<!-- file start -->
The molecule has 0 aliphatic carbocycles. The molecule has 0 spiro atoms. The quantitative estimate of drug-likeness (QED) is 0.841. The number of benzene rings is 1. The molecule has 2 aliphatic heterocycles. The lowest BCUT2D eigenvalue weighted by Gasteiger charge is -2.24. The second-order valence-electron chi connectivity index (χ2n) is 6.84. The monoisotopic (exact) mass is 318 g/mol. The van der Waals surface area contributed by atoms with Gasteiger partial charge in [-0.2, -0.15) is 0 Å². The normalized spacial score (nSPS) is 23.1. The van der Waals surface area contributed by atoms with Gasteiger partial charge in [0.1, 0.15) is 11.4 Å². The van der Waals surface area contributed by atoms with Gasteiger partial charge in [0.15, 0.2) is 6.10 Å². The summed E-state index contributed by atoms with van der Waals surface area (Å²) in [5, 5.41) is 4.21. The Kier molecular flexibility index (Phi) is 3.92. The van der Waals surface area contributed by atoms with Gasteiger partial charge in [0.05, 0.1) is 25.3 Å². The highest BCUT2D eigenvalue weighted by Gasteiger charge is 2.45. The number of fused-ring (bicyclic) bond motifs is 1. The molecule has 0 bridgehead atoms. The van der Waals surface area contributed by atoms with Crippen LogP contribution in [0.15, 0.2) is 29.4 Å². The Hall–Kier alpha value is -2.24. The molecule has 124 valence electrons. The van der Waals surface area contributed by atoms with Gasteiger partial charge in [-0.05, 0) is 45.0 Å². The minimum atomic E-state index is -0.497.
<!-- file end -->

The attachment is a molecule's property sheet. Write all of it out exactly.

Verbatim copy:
The molecule has 0 aliphatic carbocycles. The molecule has 0 spiro atoms. The quantitative estimate of drug-likeness (QED) is 0.841. The number of benzene rings is 1. The molecule has 2 aliphatic heterocycles. The lowest BCUT2D eigenvalue weighted by Gasteiger charge is -2.24. The second-order valence-electron chi connectivity index (χ2n) is 6.84. The monoisotopic (exact) mass is 318 g/mol. The van der Waals surface area contributed by atoms with Gasteiger partial charge in [-0.2, -0.15) is 0 Å². The normalized spacial score (nSPS) is 23.1. The van der Waals surface area contributed by atoms with Gasteiger partial charge in [0.1, 0.15) is 11.4 Å². The van der Waals surface area contributed by atoms with Gasteiger partial charge in [0.15, 0.2) is 6.10 Å². The summed E-state index contributed by atoms with van der Waals surface area (Å²) in [5, 5.41) is 4.21. The Kier molecular flexibility index (Phi) is 3.92. The van der Waals surface area contributed by atoms with Gasteiger partial charge in [0.05, 0.1) is 25.3 Å². The highest BCUT2D eigenvalue weighted by Gasteiger charge is 2.45. The number of fused-ring (bicyclic) bond motifs is 1. The molecule has 0 bridgehead atoms. The van der Waals surface area contributed by atoms with Crippen LogP contribution in [0.15, 0.2) is 29.4 Å². The Hall–Kier alpha value is -2.24. The molecule has 124 valence electrons. The van der Waals surface area contributed by atoms with Gasteiger partial charge in [-0.05, 0) is 45.0 Å². The minimum atomic E-state index is -0.497.